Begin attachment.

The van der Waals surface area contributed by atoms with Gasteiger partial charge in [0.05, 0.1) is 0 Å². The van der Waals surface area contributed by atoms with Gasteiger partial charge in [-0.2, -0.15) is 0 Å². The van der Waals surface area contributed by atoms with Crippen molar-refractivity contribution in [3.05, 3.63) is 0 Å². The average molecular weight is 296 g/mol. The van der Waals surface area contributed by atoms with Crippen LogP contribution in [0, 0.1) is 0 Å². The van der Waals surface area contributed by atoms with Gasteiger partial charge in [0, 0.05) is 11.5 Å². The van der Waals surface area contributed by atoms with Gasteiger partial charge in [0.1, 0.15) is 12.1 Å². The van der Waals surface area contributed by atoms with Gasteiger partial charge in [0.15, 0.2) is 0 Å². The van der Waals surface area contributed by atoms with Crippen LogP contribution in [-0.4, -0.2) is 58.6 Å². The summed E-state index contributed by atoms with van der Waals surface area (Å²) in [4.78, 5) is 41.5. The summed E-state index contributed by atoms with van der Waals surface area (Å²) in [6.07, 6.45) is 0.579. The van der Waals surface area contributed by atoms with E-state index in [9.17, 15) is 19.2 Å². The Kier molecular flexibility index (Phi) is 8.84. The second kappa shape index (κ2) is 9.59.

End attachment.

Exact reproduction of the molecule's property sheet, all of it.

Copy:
The van der Waals surface area contributed by atoms with Gasteiger partial charge in [0.05, 0.1) is 0 Å². The van der Waals surface area contributed by atoms with Gasteiger partial charge in [-0.2, -0.15) is 0 Å². The van der Waals surface area contributed by atoms with Crippen molar-refractivity contribution in [3.05, 3.63) is 0 Å². The average molecular weight is 296 g/mol. The van der Waals surface area contributed by atoms with Crippen LogP contribution in [0, 0.1) is 0 Å². The van der Waals surface area contributed by atoms with Gasteiger partial charge in [0, 0.05) is 11.5 Å². The van der Waals surface area contributed by atoms with Gasteiger partial charge in [0.1, 0.15) is 12.1 Å². The van der Waals surface area contributed by atoms with Gasteiger partial charge in [0.15, 0.2) is 0 Å². The van der Waals surface area contributed by atoms with Crippen LogP contribution in [-0.4, -0.2) is 58.6 Å². The summed E-state index contributed by atoms with van der Waals surface area (Å²) in [4.78, 5) is 41.5. The summed E-state index contributed by atoms with van der Waals surface area (Å²) in [6.07, 6.45) is 0.579. The van der Waals surface area contributed by atoms with E-state index in [9.17, 15) is 19.2 Å². The Kier molecular flexibility index (Phi) is 8.84. The second kappa shape index (κ2) is 9.59.